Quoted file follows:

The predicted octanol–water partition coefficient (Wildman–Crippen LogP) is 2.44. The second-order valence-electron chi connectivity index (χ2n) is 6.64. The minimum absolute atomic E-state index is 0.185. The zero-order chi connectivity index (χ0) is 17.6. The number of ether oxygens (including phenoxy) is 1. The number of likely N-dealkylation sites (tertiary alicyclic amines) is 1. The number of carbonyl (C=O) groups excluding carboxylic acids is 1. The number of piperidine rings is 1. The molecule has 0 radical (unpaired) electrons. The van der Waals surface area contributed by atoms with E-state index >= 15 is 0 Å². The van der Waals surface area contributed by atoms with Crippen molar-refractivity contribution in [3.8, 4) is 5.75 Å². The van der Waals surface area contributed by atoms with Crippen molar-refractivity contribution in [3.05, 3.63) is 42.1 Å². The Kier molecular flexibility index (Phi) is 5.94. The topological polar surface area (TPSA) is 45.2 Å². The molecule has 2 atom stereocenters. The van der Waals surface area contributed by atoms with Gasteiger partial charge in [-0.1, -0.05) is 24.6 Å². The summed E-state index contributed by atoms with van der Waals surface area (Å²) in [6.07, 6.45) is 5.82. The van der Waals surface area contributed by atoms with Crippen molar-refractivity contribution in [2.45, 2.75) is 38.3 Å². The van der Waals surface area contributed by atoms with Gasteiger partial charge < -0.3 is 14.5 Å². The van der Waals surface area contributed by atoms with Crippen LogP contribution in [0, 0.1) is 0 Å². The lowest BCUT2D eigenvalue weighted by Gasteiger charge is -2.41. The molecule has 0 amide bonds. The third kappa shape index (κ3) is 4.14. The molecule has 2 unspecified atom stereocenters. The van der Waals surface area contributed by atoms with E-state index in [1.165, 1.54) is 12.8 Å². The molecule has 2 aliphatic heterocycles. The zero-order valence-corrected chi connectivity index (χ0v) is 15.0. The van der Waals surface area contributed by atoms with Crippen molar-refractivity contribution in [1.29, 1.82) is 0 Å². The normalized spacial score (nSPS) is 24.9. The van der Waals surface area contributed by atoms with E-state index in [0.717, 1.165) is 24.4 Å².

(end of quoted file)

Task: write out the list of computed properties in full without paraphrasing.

The predicted octanol–water partition coefficient (Wildman–Crippen LogP) is 2.44. The second-order valence-electron chi connectivity index (χ2n) is 6.64. The minimum absolute atomic E-state index is 0.185. The zero-order chi connectivity index (χ0) is 17.6. The number of ether oxygens (including phenoxy) is 1. The number of likely N-dealkylation sites (tertiary alicyclic amines) is 1. The number of carbonyl (C=O) groups excluding carboxylic acids is 1. The number of piperidine rings is 1. The molecule has 0 radical (unpaired) electrons. The van der Waals surface area contributed by atoms with E-state index >= 15 is 0 Å². The van der Waals surface area contributed by atoms with Crippen molar-refractivity contribution in [3.8, 4) is 5.75 Å². The van der Waals surface area contributed by atoms with Crippen molar-refractivity contribution in [3.05, 3.63) is 42.1 Å². The Kier molecular flexibility index (Phi) is 5.94. The topological polar surface area (TPSA) is 45.2 Å². The molecule has 2 atom stereocenters. The van der Waals surface area contributed by atoms with Gasteiger partial charge in [-0.1, -0.05) is 24.6 Å². The summed E-state index contributed by atoms with van der Waals surface area (Å²) in [6.07, 6.45) is 5.82. The van der Waals surface area contributed by atoms with Crippen molar-refractivity contribution in [2.45, 2.75) is 38.3 Å². The van der Waals surface area contributed by atoms with Gasteiger partial charge < -0.3 is 14.5 Å². The van der Waals surface area contributed by atoms with Crippen LogP contribution in [0, 0.1) is 0 Å². The lowest BCUT2D eigenvalue weighted by Gasteiger charge is -2.41. The molecule has 0 amide bonds. The third kappa shape index (κ3) is 4.14. The molecule has 2 unspecified atom stereocenters. The van der Waals surface area contributed by atoms with E-state index in [1.165, 1.54) is 12.8 Å². The molecule has 2 aliphatic heterocycles. The zero-order valence-corrected chi connectivity index (χ0v) is 15.0. The van der Waals surface area contributed by atoms with Crippen molar-refractivity contribution in [1.29, 1.82) is 0 Å². The normalized spacial score (nSPS) is 24.9. The van der Waals surface area contributed by atoms with E-state index in [0.717, 1.165) is 24.4 Å².